Values between Systems: Designing Ethical Gameplay

Values between Systems: Designing Ethical Gameplay

Miguel Sicart (IT University of Copenhagen, Denmark)
Copyright: © 2010 |Pages: 15
DOI: 10.4018/978-1-61520-845-6.ch001
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In this chapter the authors define ethical gameplay as a consequence of game design choices. The authors propose an analytical model that defines ethical gameplay as an experience that stems from a particular set of game design decisions. These decisions have in common a design method, called ethical cognitive dissonance, based on the conscious creative clash between different models of agency in a game. This chapter outlines this method and its application in different commercial computer games.
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It all begins in the Middle East. Two militiamen drag me to an old car. I am powerless. I can only look around, wonder when my time for revenge will come. I am thrown in a car. I am hit. I think: my time will soon come. The car drives through narrow streets plagued with troops. It is clearly the aftermath of a recent upraising. The car stops. I am knocked out. I wake up in what seems a market place. I am being dragged to the centre of a square. There is a pole there. It is waiting for me. I can hear the roaring crowds. I see him, my enemy. I think: my time shall soon come. I am tied to the pole. Time slows down. He approaches. He shoots. I die.

The introductory sequence to Call of Duty 4 (Infinity Ward, 2007) is a brief narrative masterpiece that combines player agency and a highly effective narrative. At all times, the player is free to look around while she is being driven around the fictional Middle Eastern city where part of the action takes place. But looking around is the only possible action: at this point in the game, players are still unarmed and at the mercy of their enemies. Since the game is a conventional first person shooter, players may await eagerly the time where they are given weapons and a chance for revenge. But that time never comes: the introductory sequence concludes with the execution of the character the players were controlling. After that, the game starts, but for many, what came afterward could not be played like any other FPS games.

Call of Duty 4 uses game design techniques to convey a gameplay experience of deep moral dimensions. The introductory sequence gives agency to players, but only so much that they can feel helpless and disempowered. This design breaks the conventions of the genre, suggesting a critical interpretation of the game itself. Call of Duty 4 can be enjoyed as just an action game, but many of its design elements are encouraging players to take a critical stance toward what they see and experience. The critical experience of simulated modern warfare is what makes Call of Duty 4 a moral game.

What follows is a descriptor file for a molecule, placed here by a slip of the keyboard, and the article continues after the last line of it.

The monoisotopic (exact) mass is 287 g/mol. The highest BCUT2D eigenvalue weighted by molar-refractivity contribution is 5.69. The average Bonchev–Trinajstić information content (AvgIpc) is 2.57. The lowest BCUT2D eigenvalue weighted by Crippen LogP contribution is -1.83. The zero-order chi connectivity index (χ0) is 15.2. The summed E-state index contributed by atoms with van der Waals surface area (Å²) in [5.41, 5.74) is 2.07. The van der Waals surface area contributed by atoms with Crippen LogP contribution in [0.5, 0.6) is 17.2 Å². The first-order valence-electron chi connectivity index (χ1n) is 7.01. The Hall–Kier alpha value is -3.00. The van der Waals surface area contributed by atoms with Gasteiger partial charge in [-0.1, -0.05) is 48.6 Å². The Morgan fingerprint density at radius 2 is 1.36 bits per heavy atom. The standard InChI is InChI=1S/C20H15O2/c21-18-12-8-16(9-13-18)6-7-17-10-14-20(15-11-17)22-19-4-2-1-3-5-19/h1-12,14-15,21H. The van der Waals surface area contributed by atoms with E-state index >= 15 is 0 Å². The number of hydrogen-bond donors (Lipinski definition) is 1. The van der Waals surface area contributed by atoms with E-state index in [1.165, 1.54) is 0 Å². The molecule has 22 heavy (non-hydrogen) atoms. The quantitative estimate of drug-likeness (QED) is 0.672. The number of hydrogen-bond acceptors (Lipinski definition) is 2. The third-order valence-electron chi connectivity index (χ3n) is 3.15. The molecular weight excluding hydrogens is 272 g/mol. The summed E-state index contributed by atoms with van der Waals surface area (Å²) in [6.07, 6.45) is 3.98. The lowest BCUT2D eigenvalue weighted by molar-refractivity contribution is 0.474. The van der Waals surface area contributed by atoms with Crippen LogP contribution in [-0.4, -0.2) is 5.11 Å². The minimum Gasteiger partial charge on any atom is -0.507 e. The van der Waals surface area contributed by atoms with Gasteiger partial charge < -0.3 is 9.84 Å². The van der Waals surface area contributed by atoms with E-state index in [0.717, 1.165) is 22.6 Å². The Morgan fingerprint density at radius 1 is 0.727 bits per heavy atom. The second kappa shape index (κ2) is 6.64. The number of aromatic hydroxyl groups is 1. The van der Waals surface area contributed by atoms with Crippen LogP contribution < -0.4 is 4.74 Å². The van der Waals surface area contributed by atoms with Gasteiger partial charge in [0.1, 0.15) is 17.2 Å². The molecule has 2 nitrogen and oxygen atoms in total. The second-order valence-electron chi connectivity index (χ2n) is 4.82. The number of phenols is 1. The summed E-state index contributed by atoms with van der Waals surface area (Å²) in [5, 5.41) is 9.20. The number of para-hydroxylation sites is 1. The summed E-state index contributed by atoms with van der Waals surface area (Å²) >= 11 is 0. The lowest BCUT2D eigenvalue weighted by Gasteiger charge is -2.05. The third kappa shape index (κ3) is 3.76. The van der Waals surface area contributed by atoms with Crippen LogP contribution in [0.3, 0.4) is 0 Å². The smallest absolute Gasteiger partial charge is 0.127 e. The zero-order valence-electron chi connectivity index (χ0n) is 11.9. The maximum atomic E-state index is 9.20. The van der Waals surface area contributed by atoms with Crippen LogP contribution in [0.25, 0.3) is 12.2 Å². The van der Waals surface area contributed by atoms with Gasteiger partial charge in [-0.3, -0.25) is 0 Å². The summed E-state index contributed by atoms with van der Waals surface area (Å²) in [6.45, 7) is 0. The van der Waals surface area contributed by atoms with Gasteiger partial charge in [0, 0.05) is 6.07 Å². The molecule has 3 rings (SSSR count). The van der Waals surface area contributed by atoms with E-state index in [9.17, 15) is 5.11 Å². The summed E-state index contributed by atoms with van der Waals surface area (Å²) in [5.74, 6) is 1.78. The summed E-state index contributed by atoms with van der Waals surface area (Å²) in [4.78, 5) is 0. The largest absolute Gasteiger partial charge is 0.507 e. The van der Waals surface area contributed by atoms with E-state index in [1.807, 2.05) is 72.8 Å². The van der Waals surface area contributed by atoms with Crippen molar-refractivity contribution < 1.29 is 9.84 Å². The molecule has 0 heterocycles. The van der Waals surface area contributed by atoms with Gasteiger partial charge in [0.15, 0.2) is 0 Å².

But, what constitutes a moral game? In this chapter I will explore the nature and design of ethical gameplay, understood as the moral experience of a computer game. Introducing an ethical dimension in computer games is not a new aspiration: Ultima IV (Origin Systems, 1985) already included a basic morality system as part of the core gameplay. Ethics-based decision making, however, has more recently become a unique selling point in many commercial titles, from Neverwinter Nights (BioWare, 2002) and Knights of the Old Republic (BioWare, 2003) to the Fable (Lionhead Studios, 2004, 2008) saga or Bioshock (2K Games, 2007).

Most of these titles understand ethical gameplay design as the elaboration of narrative-based decision trees that the player has to follow to complete the game. These decision trees are articulated accordingly to an often binary good/evil moral system. Ethics, however, is more than just making choices (Tavani, 2004). Ethics describes the rationale for the moral systems with which we live. In the case of games, then, ethics should be understood as the systems by which we take choices and experience the gameworld in which we are voluntarily immersed.

This understanding of ethics in computer games has already been introduced in the work of practicing game designers (Hocking, 2007) and in the field of Value Sensitive Design (Flanagan, M. & Nissenbaum, H., & Howe, D. & Belman, J. 2007). In this chapter I am specifically looking at the tradition of design reflections on the ethical capacities of game design, or how to create games that convey ethical experiences. This chapter focuses on game design as a general practice, and in computer games as valuable means for creating mature moral experiences.

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